Before I sat down to write this, I cut a soft green guava and a ripe mango for my daughter and me, peeled off half a slice of cold Emmental cheese (she had mozzarella), munched on some sour cream and onion potato chips (sinful but delightful), and poured a cup of tepid peppermint tea (so I wouldn't have to wait). I also glanced at my LinkedIn notifications, checked my work email, and wiped the table where I'm writing this article.

Procrastination? Probably. Writer's block? Perhaps.

Getting into that state of "flow" where I tune out the world and focus on transmitting my thoughts onto the screen can be really hard, especially with all the distractions I have to contend with. 

While I find the process of putting good prose on the page pleasurable, like most writers, I usually have to do it with an externally or self-imposed deadline looming over me. This complicates things.

That's why I sometimes seek strategies and tactics for wrestling with my bad habits and mental demons in the pages of writing craft books. I've read several of these volumes over the years, and I can attribute a good chunk of my ability to go from blank page to published article to the sound advice I gleaned from them.

Here are five books that helped me punch through mental blocks, enter that dreamy and intensely-focused state of creative "flow" where I happily forget the time, and get more writing done. The lessons contained in these books are applicable to any kind of writing, including business communications:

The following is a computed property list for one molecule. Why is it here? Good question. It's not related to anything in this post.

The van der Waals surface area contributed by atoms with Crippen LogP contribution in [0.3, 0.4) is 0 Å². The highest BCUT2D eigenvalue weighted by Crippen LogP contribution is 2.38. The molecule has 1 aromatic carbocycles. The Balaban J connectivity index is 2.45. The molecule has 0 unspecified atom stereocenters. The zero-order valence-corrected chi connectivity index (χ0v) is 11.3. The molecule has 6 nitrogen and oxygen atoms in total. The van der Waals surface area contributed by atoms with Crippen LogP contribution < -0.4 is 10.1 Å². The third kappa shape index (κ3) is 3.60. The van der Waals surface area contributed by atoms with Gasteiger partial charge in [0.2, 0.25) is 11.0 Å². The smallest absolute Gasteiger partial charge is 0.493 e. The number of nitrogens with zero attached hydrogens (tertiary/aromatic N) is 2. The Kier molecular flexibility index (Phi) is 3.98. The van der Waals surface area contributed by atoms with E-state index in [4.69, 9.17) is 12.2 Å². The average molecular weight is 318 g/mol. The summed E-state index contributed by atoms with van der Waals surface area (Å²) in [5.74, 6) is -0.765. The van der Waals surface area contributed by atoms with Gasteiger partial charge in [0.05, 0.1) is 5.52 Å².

Ever since reading his classic book, The War of Art, I've read every book about writing by Steven Pressfield (and I will continue to read every one he writes, including the one he's publishing soon, which he's generously serializing on his blog). In that book he gave a name to what every writer grapples with. He called it "Resistance."

To fight the Resistance, writers (and other artists, for he was addressing artists broadly in that book) need to give up their amateur mindsets and habits and "turn pro." In Turning Pro, his follow-up to The War of Art, Pressfield fleshes out what he means exactly when he tells writers to "turn pro."

"The thesis of this book," as Pressfield explains, "is that what ails you and me has nothing to do with being sick or being wrong. What ails us is that we are living our lives as amateurs. The solution, this book suggests, is that we turn pro."

Pressfield then lists the habits and qualities that the professional possesses that the amateur doesn't. Here are just a few: "The professional will not be distracted," "The professional is ruthless with himself," "The professional has compassion for herself," and "The professional lives in the present."

Pressfield promises rich rewards for those willing to do the work: "What we get when we turn pro is, we find our power. We find our will and our voice and we find our self-respect. We become who we always were but had, until then, been afraid to embrace and to live out."

2. The Art of Nonfiction, by Ayn Rand

As the late novelist and philosopher Ayn Rand describes in The Art of Nonfiction, an edited collection of lectures she gave on the craft of writing, part of the reason why it took so long to finish her second novel is because she often suffered from severe bouts of writer's block. What Pressfield calls Resistance, however, Rand calls the "squirms."

"The 'squirms' is a term coined by my husband, Frank, for a state of writing which is universal. It describes the following situation: you are writing, and suddenly, on a given sequence or chapter, you find yourself completely paralyzed mentally. This strikes at unexpected moments."

For writers struggling with the "squirms," Rand advises you to trust your subconscious when writing your first draft; stop writing, but let your subconscious continue to work on the problem you're tackling; don't edit until the words are on the page; and don't take it personally.

"So far, there is no way known to avoid the squirms. But if you view them as a professional hazard and maintain your calm in the face of them, that is also the best way to foreshorten the torture. The reward, when it comes, is worth it."